We haven't been writing long (in evolutionary terms) so I wonder why that is?

I think it's because our brains are good at manipulating tangible things - it's what they've been doing since before we had a neocortex, after all. Making thoughts tangible, sensory experiences can help engage the full machinery of the brain, instead of just limiting it to higher brain functions.

I think that the stuff in our mind is mostly abstract. We absorb things from the world all the time, conscious and unconscious, and make conscious and unconscious connections between them.

Thinking aloud, whether in the mind, on paper or even vocally, helps us to identify some of these points, and thus quantify a meaning from it. There's only so many points that we can mentally hold though - we're not good multi-taskers after all! So the better we can think aloud, the better we can consciously grab thoughts and identify the real gaps - which we can fill in by searching/ creating more points in our mind, or go external.

Hmm, just thinking aloud though ;)

maybe writing things down frees up some resource allocation? e.g. save on the memory/disk to save some precious cache resources

lol just saying

This might be splitting hairs, but I think hearing/reading my own question is more important than the act of writing down the problem.

I theorize that words you hear/read pass through some part of the brain specialized in finding answers, that is not engaged during regular problem solving.

I do this with writing. Even if the problem has 3 points, I write down a list on the whiteboard. Even if the part of the system I'm concerned about has two components, I draw two boxes with a connecting line. Then I stare at the board. It's surprising how effective this can be.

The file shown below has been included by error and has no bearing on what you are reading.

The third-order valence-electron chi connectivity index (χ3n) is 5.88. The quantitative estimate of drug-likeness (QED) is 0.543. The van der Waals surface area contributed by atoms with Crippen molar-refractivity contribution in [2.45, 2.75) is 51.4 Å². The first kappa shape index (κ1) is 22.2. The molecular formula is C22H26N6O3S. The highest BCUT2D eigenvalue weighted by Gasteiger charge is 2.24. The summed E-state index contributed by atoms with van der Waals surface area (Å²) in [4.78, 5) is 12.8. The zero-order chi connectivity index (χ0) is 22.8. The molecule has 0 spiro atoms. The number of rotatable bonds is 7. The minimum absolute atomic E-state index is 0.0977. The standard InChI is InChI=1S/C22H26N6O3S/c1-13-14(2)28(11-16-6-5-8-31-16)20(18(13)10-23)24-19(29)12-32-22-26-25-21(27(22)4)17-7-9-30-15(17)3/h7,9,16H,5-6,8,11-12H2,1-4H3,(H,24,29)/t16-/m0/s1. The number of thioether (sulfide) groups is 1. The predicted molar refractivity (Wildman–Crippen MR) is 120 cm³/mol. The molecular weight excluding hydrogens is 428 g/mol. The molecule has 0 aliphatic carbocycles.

Edit: I suspect Sherlock Holmes was the first fictional character to employ rubber-ducking (albeit with Watson as the duck). Greg House would be a more recent example (who uses his entire team).

House is Sherlock Holmes.

Yep, House -> Holmes; Wilson -> Watson.

Cocaine -> Vicodin

Holmes was also quite into opiates himself - I seem to remember a Persian slipper that housed his heroin stash, and some incidents of opium smoking.

wouldn't that be Holmes -> House?

Sherlock Holmes has been around since around 1891; predating Gregory House by about 113 years.

Right so House is later than the Holmes.

the arrow of time in Western cultures moves from left to right.

Anyone's workplace promote rubber duck debugging?

It seems to have a lot of positive press, and it works for me--though I'm cautious of talking to myself at work before knowing if it would come across negatively.

I learned to do my self talk in writing. I just switch to Emacs and start typing (either in my project "notebook", general "mind dump" file, or a throwaway buffer).

These days I actually feel I'm worse at talking to myself in my head than I am in talking to myself via a keyboard.

I don't buy the whole "if you hear it you'll see it" thing for coding - unless you're used to saying things you're working on I guess, but I'm not. I can see the extra focus it could bring because you're spending more effort in vocalizing your thoughts and it's going trough different systems as well (physically hearing yourself speak).

I've tried both and you can talk yourself trough the problem inside of your head step by step just as effectively when it comes to coding tasks IMO.

Immediate problem solving/planning like "OK I need to do this then this" is a different story - saying stuff out loud helps here.

Not everyone is the same :)

I haven't been in such a workplace but I wish that I would have.

Would you use "rubber ducky debugging as a service" - like a chat service that stimulated you to find your own solutions?

Just out of curiosity I went and googled for this. To my surprise, there is actually a service for this: http://duckie.me/

You can thank me later.

M-x doctor

"Is it because of the loop condition that you came to me?"

What percentage of your problems do you end up solving either with rubber ducky debugging or just in the process of explaining them to someone else? I feel like 80% of the things I can't figure out on my own are solved once I start to explain them.

I have experienced this by starting to write a Stack Overflow question.